During his presidency, Abraham Lincoln issued a total of nine proclamations of prayer, fasting, or thanksgiving. The first one was issued on August 12, 1861 upon a request from Congress.
The fifth of these nine such occasions occurred on this date of August 6, 1863 – the text of which is copied below. It was offered in the wake of victories at Gettysburg and Vicksburg – affording a renewed hope in the North that the war was surely winding down. This, of course, proved to be a good bit premature.
The next such proclamation set the precedence for which the common November observance would take root. Sarah Hale, an author and magazine editor – best known as the author of the poem “Mary Had a Little Lamb” – had championed the cause of a national day of thanks for many years. On September 28, 1863, she wrote to Lincoln and urged him to have the “day of our annual Thanksgiving made a National and fixed Union Festival.” Lincoln responded positively through a document written by William Seward, Lincoln’s Secretary of State.
The Confederate States also had two such observances. These occurred after the two Bull Run (Manassas) victories – the thanksgivings occurring on July 28, 1861 and September 28, 1862.
Here is the text of the July 15 proclamation that set this day 150 years ago today as an observance of thanks to God (and might I add a personal note – imagine the anti-Christian / anti-religious, secular outcry that would accompany such a document were it to be offered by a modern-era President!):
By the President of the United States of America
It has pleased Almighty God to hearken to the supplications and prayers of an afflicted people and to vouchsafe to the Army and the Navy of the United States victories on land and on the sea so signal and so effective as to furnish reasonable grounds for augmented confidence that the Union of these States will be maintained, their Constitution preserved, and their peace and prosperity permanently restored. But these victories have been accorded not without sacrifices of life, limb, health, and liberty, incurred by brave, loyal, and patriotic citizens. Domestic affliction in every part of the country follows in the train of these fearful bereavements. It is meet and right to recognize and confess the presence of the Almighty Father and the power of His hand equally in these triumphs and in these sorrows:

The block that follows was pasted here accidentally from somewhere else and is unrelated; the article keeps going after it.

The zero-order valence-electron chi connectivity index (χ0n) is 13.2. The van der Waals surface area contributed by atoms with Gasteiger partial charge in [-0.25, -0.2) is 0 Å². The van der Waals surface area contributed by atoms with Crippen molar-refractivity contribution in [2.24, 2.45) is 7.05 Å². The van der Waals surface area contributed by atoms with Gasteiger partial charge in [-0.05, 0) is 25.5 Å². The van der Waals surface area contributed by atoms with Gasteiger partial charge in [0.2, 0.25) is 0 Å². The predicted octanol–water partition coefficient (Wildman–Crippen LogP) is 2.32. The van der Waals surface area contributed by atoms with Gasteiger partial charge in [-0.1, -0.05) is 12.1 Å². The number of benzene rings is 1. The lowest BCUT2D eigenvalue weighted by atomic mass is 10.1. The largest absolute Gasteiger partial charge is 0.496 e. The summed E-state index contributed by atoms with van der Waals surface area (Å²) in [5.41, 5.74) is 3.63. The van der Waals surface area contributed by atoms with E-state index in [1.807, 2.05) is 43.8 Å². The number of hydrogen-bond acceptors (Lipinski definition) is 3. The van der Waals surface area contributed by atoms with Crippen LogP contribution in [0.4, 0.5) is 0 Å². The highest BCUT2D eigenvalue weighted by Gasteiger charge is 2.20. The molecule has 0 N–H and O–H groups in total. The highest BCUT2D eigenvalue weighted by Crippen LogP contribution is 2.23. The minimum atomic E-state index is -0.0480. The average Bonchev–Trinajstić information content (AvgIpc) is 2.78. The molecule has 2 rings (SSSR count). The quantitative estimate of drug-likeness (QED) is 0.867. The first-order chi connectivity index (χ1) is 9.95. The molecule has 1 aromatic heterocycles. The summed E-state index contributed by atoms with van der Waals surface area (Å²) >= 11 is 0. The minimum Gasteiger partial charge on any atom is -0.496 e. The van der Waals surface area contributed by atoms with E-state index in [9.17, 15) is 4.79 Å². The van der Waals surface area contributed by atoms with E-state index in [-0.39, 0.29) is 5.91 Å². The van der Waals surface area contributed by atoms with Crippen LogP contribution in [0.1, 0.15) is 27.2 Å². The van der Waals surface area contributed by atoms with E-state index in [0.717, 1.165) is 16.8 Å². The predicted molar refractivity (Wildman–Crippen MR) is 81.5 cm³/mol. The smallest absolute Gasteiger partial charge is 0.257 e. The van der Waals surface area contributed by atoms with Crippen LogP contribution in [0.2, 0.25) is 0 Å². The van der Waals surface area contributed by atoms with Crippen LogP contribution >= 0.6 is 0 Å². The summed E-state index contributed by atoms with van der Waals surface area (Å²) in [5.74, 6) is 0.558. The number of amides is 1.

Now, therefore, be it known that I do set apart Thursday, the 6th day of August next, to be observed as a day for national thanksgiving, praise, and prayer, and I invite the people of the United States to assemble on that occasion in their customary places of worship and in the forms approved by their own consciences render the homage due to the Divine Majesty for the wonderful things He has done in the nation’s behalf and invoke the influence of His Holy Spirit to subdue the anger which has produced and so long sustained a needless and cruel rebellion, to change the hearts of the insurgents, to guide the counsels of the Government with wisdom adequate to so great a national emergency, and to visit with tender care and consolation throughout the length and breadth of our land all those who, through the vicissitudes of marches, voyages, battles, and sieges, have been brought to suffer in mind, body, or estate, and finally to lead the whole nation through the paths of repentance and submission to the divine will back to the perfect enjoyment of union and fraternal peace. In witness whereof I have hereunto set my hand and caused the seal of the United States to be affixed.
Done at the city of Washington, this 15th day of July, A. D. 1863, and of the Independence of the United States of America the eighty-eighth.
By the President:
WILLIAM H. SEWARD, Secretary of State.